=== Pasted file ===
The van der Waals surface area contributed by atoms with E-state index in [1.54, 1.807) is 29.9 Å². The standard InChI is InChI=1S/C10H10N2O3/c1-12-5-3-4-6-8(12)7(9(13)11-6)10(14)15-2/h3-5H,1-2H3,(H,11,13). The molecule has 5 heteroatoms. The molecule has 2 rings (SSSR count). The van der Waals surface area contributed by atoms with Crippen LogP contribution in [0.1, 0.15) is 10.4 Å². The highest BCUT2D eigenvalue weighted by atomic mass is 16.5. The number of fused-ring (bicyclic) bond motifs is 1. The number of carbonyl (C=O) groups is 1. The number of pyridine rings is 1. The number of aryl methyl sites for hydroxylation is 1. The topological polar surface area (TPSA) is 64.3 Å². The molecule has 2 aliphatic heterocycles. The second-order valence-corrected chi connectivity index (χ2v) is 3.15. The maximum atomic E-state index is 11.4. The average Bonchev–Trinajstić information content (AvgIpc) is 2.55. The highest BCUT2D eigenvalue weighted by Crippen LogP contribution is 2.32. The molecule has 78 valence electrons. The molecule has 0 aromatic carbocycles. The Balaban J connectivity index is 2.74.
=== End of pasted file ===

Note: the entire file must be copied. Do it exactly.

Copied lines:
The van der Waals surface area contributed by atoms with E-state index in [1.54, 1.807) is 29.9 Å². The standard InChI is InChI=1S/C10H10N2O3/c1-12-5-3-4-6-8(12)7(9(13)11-6)10(14)15-2/h3-5H,1-2H3,(H,11,13). The molecule has 5 heteroatoms. The molecule has 2 rings (SSSR count). The van der Waals surface area contributed by atoms with Crippen LogP contribution in [0.1, 0.15) is 10.4 Å². The highest BCUT2D eigenvalue weighted by atomic mass is 16.5. The number of fused-ring (bicyclic) bond motifs is 1. The number of carbonyl (C=O) groups is 1. The number of pyridine rings is 1. The number of aryl methyl sites for hydroxylation is 1. The topological polar surface area (TPSA) is 64.3 Å². The molecule has 2 aliphatic heterocycles. The second-order valence-corrected chi connectivity index (χ2v) is 3.15. The maximum atomic E-state index is 11.4. The average Bonchev–Trinajstić information content (AvgIpc) is 2.55. The highest BCUT2D eigenvalue weighted by Crippen LogP contribution is 2.32. The molecule has 78 valence electrons. The molecule has 0 aromatic carbocycles. The Balaban J connectivity index is 2.74.